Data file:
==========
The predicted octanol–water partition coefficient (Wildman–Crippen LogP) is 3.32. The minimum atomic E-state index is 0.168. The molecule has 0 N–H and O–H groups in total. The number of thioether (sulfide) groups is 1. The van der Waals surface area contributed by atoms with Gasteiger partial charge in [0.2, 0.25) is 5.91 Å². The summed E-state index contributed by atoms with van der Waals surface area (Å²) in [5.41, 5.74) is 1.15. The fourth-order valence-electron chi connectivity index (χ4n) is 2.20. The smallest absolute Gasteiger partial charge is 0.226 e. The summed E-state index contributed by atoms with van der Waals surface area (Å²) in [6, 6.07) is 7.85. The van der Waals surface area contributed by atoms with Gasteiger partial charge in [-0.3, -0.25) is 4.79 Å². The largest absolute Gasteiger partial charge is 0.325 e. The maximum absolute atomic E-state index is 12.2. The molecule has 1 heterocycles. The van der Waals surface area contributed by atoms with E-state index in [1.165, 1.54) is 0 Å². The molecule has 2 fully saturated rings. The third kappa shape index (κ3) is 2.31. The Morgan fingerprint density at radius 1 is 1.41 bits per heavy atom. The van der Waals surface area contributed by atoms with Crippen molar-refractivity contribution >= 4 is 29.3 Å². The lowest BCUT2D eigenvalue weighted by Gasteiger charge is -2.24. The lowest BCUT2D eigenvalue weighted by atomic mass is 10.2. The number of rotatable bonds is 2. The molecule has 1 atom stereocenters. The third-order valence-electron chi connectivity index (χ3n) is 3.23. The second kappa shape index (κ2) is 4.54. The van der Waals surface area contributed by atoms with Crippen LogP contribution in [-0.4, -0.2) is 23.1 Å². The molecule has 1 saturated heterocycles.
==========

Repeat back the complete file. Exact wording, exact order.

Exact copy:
The predicted octanol–water partition coefficient (Wildman–Crippen LogP) is 3.32. The minimum atomic E-state index is 0.168. The molecule has 0 N–H and O–H groups in total. The number of thioether (sulfide) groups is 1. The van der Waals surface area contributed by atoms with Gasteiger partial charge in [0.2, 0.25) is 5.91 Å². The summed E-state index contributed by atoms with van der Waals surface area (Å²) in [5.41, 5.74) is 1.15. The fourth-order valence-electron chi connectivity index (χ4n) is 2.20. The smallest absolute Gasteiger partial charge is 0.226 e. The summed E-state index contributed by atoms with van der Waals surface area (Å²) in [6, 6.07) is 7.85. The van der Waals surface area contributed by atoms with Gasteiger partial charge in [-0.3, -0.25) is 4.79 Å². The largest absolute Gasteiger partial charge is 0.325 e. The maximum absolute atomic E-state index is 12.2. The molecule has 1 heterocycles. The van der Waals surface area contributed by atoms with E-state index in [1.165, 1.54) is 0 Å². The molecule has 2 fully saturated rings. The third kappa shape index (κ3) is 2.31. The Morgan fingerprint density at radius 1 is 1.41 bits per heavy atom. The van der Waals surface area contributed by atoms with Crippen molar-refractivity contribution >= 4 is 29.3 Å². The lowest BCUT2D eigenvalue weighted by Gasteiger charge is -2.24. The lowest BCUT2D eigenvalue weighted by atomic mass is 10.2. The number of rotatable bonds is 2. The molecule has 1 atom stereocenters. The third-order valence-electron chi connectivity index (χ3n) is 3.23. The second kappa shape index (κ2) is 4.54. The van der Waals surface area contributed by atoms with Crippen LogP contribution in [-0.4, -0.2) is 23.1 Å². The molecule has 1 saturated heterocycles.